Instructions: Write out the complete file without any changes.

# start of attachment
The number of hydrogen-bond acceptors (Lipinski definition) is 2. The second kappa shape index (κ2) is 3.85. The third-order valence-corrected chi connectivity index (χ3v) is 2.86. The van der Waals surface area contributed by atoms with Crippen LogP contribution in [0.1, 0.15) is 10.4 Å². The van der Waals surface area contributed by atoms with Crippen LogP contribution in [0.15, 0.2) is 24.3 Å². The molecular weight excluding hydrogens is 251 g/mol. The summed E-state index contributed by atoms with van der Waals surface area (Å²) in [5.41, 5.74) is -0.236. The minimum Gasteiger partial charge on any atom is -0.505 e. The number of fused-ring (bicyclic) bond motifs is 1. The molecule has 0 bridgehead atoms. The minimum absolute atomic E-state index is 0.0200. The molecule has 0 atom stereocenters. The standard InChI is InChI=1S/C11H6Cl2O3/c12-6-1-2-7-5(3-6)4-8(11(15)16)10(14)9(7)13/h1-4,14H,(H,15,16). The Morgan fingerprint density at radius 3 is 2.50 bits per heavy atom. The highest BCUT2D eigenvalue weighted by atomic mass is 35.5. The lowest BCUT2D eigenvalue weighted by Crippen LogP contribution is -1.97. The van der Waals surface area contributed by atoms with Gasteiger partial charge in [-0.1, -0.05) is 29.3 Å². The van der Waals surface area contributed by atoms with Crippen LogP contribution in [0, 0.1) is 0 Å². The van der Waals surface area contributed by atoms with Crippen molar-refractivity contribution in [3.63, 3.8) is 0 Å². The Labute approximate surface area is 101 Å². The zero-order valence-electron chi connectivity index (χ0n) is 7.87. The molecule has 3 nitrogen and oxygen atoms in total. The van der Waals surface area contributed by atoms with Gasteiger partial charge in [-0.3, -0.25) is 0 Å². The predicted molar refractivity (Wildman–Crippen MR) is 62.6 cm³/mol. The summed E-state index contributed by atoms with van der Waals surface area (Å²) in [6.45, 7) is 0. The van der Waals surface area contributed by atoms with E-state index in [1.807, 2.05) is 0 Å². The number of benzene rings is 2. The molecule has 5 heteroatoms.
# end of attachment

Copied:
The number of hydrogen-bond acceptors (Lipinski definition) is 2. The second kappa shape index (κ2) is 3.85. The third-order valence-corrected chi connectivity index (χ3v) is 2.86. The van der Waals surface area contributed by atoms with Crippen LogP contribution in [0.1, 0.15) is 10.4 Å². The van der Waals surface area contributed by atoms with Crippen LogP contribution in [0.15, 0.2) is 24.3 Å². The molecular weight excluding hydrogens is 251 g/mol. The summed E-state index contributed by atoms with van der Waals surface area (Å²) in [5.41, 5.74) is -0.236. The minimum Gasteiger partial charge on any atom is -0.505 e. The number of fused-ring (bicyclic) bond motifs is 1. The molecule has 0 bridgehead atoms. The minimum absolute atomic E-state index is 0.0200. The molecule has 0 atom stereocenters. The standard InChI is InChI=1S/C11H6Cl2O3/c12-6-1-2-7-5(3-6)4-8(11(15)16)10(14)9(7)13/h1-4,14H,(H,15,16). The Morgan fingerprint density at radius 3 is 2.50 bits per heavy atom. The highest BCUT2D eigenvalue weighted by atomic mass is 35.5. The lowest BCUT2D eigenvalue weighted by Crippen LogP contribution is -1.97. The van der Waals surface area contributed by atoms with Gasteiger partial charge in [-0.1, -0.05) is 29.3 Å². The van der Waals surface area contributed by atoms with Crippen LogP contribution in [0, 0.1) is 0 Å². The van der Waals surface area contributed by atoms with Crippen molar-refractivity contribution in [3.63, 3.8) is 0 Å². The Labute approximate surface area is 101 Å². The zero-order valence-electron chi connectivity index (χ0n) is 7.87. The molecule has 3 nitrogen and oxygen atoms in total. The van der Waals surface area contributed by atoms with Gasteiger partial charge in [-0.3, -0.25) is 0 Å². The predicted molar refractivity (Wildman–Crippen MR) is 62.6 cm³/mol. The summed E-state index contributed by atoms with van der Waals surface area (Å²) in [6.45, 7) is 0. The van der Waals surface area contributed by atoms with E-state index in [1.807, 2.05) is 0 Å². The number of benzene rings is 2. The molecule has 5 heteroatoms.